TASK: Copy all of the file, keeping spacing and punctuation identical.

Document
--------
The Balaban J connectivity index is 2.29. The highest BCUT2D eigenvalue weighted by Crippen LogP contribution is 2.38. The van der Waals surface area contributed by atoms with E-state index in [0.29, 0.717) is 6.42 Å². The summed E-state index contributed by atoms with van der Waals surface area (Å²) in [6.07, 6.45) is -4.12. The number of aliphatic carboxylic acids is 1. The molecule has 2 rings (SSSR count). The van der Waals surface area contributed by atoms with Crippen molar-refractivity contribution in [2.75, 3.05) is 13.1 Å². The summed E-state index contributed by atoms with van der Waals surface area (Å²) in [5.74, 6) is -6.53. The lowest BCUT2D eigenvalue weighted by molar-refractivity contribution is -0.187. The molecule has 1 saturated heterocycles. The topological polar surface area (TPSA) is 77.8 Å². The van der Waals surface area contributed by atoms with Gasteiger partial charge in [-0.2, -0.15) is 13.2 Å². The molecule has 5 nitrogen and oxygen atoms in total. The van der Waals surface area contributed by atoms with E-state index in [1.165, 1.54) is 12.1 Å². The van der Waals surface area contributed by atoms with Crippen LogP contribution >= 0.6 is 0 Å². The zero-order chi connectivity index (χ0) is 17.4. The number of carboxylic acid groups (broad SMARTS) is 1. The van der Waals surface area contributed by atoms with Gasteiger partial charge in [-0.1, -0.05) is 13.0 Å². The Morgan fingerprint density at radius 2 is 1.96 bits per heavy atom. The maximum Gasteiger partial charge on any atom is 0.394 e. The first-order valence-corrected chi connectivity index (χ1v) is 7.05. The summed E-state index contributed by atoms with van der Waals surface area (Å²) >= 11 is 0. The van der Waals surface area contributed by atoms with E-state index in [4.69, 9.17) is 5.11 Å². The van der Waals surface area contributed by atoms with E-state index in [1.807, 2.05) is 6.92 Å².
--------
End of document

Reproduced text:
The Balaban J connectivity index is 2.29. The highest BCUT2D eigenvalue weighted by Crippen LogP contribution is 2.38. The van der Waals surface area contributed by atoms with E-state index in [0.29, 0.717) is 6.42 Å². The summed E-state index contributed by atoms with van der Waals surface area (Å²) in [6.07, 6.45) is -4.12. The number of aliphatic carboxylic acids is 1. The molecule has 2 rings (SSSR count). The van der Waals surface area contributed by atoms with Crippen molar-refractivity contribution in [2.75, 3.05) is 13.1 Å². The summed E-state index contributed by atoms with van der Waals surface area (Å²) in [5.74, 6) is -6.53. The lowest BCUT2D eigenvalue weighted by molar-refractivity contribution is -0.187. The molecule has 1 saturated heterocycles. The topological polar surface area (TPSA) is 77.8 Å². The van der Waals surface area contributed by atoms with Gasteiger partial charge in [-0.2, -0.15) is 13.2 Å². The molecule has 5 nitrogen and oxygen atoms in total. The van der Waals surface area contributed by atoms with E-state index in [1.165, 1.54) is 12.1 Å². The van der Waals surface area contributed by atoms with Crippen LogP contribution >= 0.6 is 0 Å². The zero-order chi connectivity index (χ0) is 17.4. The number of carboxylic acid groups (broad SMARTS) is 1. The van der Waals surface area contributed by atoms with Gasteiger partial charge in [-0.1, -0.05) is 13.0 Å². The Morgan fingerprint density at radius 2 is 1.96 bits per heavy atom. The maximum Gasteiger partial charge on any atom is 0.394 e. The first-order valence-corrected chi connectivity index (χ1v) is 7.05. The summed E-state index contributed by atoms with van der Waals surface area (Å²) >= 11 is 0. The van der Waals surface area contributed by atoms with E-state index in [4.69, 9.17) is 5.11 Å². The van der Waals surface area contributed by atoms with E-state index in [1.807, 2.05) is 6.92 Å².